Maintain mental health during tax season

As the April 15 deadline for filing your federal income tax return approaches, financial stressors may be rearing their ugly little heads – in your head. Financial stress, especially exacerbated at tax time, can cause a host of mental health concerns that include anxiety and depression.

Head shot of Dr. David Dranetz in COM

David M. Dranetz, M.D.

Mentally speaking, finances are a hot-button issue because they affect everyone. Add to that a seemingly mysterious, arbitrary, uncompromising, even threatening tax system, and people can feel powerless and without control.

“Financial stress affects us at a very basic level, leading to fears about loss of future security and feelings of lacking control,” says David M. Dranetz, M.D., assistant professor of psychiatry and behavioral science at the Texas A&M Health Science Center College of Medicine and physician at Texas A&M Physicians.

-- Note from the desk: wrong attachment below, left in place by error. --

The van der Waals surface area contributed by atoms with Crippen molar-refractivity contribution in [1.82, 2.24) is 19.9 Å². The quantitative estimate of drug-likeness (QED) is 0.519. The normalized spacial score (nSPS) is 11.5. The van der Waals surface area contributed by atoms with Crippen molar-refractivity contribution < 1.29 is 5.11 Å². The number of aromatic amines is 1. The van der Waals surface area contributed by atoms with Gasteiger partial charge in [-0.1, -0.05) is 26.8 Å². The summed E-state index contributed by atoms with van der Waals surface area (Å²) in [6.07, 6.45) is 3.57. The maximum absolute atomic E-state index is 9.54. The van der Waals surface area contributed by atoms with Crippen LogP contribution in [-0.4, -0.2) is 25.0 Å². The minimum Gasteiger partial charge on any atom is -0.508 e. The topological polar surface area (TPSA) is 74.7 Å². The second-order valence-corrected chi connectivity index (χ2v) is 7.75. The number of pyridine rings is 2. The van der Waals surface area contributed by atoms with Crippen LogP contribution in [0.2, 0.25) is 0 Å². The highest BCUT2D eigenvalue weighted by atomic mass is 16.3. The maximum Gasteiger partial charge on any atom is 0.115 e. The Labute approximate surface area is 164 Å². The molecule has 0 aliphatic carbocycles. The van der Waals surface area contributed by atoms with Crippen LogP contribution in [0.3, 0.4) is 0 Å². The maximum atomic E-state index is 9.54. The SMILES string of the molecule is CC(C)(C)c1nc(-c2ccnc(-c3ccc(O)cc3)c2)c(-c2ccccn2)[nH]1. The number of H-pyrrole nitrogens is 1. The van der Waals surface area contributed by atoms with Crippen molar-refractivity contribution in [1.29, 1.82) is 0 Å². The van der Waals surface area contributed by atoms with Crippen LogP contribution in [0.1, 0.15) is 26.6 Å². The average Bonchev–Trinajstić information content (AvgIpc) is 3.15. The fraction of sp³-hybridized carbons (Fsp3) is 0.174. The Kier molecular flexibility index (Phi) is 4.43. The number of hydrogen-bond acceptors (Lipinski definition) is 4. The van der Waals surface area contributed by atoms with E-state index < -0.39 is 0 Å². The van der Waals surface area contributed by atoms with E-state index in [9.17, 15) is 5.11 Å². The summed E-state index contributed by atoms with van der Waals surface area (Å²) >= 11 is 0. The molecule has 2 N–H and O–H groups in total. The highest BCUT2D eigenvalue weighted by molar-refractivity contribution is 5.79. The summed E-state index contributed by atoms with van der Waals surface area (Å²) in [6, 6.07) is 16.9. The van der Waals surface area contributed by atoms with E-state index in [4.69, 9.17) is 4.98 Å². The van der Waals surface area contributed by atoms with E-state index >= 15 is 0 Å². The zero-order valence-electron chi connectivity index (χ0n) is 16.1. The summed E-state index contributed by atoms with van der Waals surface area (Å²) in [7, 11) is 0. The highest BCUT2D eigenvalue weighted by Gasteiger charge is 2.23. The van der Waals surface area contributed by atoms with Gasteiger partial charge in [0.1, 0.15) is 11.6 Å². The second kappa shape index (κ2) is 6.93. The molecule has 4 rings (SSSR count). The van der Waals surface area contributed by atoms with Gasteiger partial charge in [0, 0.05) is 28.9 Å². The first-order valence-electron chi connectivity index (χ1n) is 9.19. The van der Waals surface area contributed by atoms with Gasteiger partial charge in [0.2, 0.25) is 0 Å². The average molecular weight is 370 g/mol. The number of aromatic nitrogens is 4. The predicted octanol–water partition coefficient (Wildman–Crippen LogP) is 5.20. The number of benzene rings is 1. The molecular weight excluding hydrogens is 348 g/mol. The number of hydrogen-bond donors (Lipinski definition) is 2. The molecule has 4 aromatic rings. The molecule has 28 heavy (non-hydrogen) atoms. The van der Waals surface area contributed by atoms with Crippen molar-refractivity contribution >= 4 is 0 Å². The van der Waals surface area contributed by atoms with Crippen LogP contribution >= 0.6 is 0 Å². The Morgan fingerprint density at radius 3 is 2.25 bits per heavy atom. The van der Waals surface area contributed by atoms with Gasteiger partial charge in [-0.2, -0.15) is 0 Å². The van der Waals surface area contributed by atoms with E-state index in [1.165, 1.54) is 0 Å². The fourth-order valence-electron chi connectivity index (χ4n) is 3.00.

When those fears and feelings arise, the mind can cause the body some serious mental heartburn. For instance, Dr. Dranetz explains that financial stress has been linked not only to mental health concerns like depression but also to physical ailments including insomnia and unhealthy coping behaviors like drinking, smoking and overeating.

And, financial stress affects everyone.

“Often, it is best to try to accept the things beyond our control, taking things one day at a time instead of predicting the future,” Dr. Dranetz says. “The emotional support of others is also often helpful. We are not always as alone in dealing with a problem as we sometimes feel we are.”

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